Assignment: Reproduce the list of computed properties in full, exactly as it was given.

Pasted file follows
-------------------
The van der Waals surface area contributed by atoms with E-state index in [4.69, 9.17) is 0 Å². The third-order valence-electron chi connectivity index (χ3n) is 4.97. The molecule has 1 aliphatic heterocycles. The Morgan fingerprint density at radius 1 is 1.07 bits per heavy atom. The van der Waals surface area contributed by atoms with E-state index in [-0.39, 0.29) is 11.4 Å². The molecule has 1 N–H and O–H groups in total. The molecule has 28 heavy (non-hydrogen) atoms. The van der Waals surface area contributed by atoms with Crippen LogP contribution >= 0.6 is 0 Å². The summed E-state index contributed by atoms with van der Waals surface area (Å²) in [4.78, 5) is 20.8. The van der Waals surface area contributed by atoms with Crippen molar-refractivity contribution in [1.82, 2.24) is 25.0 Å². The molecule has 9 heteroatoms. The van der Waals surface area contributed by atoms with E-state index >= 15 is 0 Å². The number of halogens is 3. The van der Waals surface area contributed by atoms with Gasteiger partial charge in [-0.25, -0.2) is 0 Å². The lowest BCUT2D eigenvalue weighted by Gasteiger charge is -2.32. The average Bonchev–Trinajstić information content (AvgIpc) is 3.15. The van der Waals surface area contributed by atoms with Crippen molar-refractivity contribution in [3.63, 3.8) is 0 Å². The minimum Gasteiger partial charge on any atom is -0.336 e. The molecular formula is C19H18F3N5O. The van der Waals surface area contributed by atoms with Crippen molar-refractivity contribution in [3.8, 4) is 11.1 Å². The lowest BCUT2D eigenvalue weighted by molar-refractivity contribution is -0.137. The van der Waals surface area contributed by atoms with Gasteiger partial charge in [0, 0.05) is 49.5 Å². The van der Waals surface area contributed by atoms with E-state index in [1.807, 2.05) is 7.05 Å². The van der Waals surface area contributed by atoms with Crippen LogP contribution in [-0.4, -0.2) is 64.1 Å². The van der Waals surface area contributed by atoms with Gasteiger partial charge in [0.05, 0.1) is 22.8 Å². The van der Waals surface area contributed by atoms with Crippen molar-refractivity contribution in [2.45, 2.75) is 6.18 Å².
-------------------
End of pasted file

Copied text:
The van der Waals surface area contributed by atoms with E-state index in [4.69, 9.17) is 0 Å². The third-order valence-electron chi connectivity index (χ3n) is 4.97. The molecule has 1 aliphatic heterocycles. The Morgan fingerprint density at radius 1 is 1.07 bits per heavy atom. The van der Waals surface area contributed by atoms with E-state index in [-0.39, 0.29) is 11.4 Å². The molecule has 1 N–H and O–H groups in total. The molecule has 28 heavy (non-hydrogen) atoms. The van der Waals surface area contributed by atoms with Crippen LogP contribution >= 0.6 is 0 Å². The summed E-state index contributed by atoms with van der Waals surface area (Å²) in [4.78, 5) is 20.8. The van der Waals surface area contributed by atoms with Crippen molar-refractivity contribution in [1.82, 2.24) is 25.0 Å². The molecule has 9 heteroatoms. The van der Waals surface area contributed by atoms with E-state index >= 15 is 0 Å². The number of halogens is 3. The van der Waals surface area contributed by atoms with Gasteiger partial charge in [-0.25, -0.2) is 0 Å². The lowest BCUT2D eigenvalue weighted by Gasteiger charge is -2.32. The average Bonchev–Trinajstić information content (AvgIpc) is 3.15. The van der Waals surface area contributed by atoms with Crippen molar-refractivity contribution in [3.63, 3.8) is 0 Å². The minimum Gasteiger partial charge on any atom is -0.336 e. The molecular formula is C19H18F3N5O. The van der Waals surface area contributed by atoms with Crippen molar-refractivity contribution in [3.8, 4) is 11.1 Å². The lowest BCUT2D eigenvalue weighted by molar-refractivity contribution is -0.137. The van der Waals surface area contributed by atoms with Gasteiger partial charge in [0, 0.05) is 49.5 Å². The van der Waals surface area contributed by atoms with E-state index in [1.807, 2.05) is 7.05 Å². The van der Waals surface area contributed by atoms with Crippen LogP contribution in [-0.4, -0.2) is 64.1 Å². The van der Waals surface area contributed by atoms with Gasteiger partial charge in [0.05, 0.1) is 22.8 Å². The van der Waals surface area contributed by atoms with Crippen molar-refractivity contribution in [2.45, 2.75) is 6.18 Å².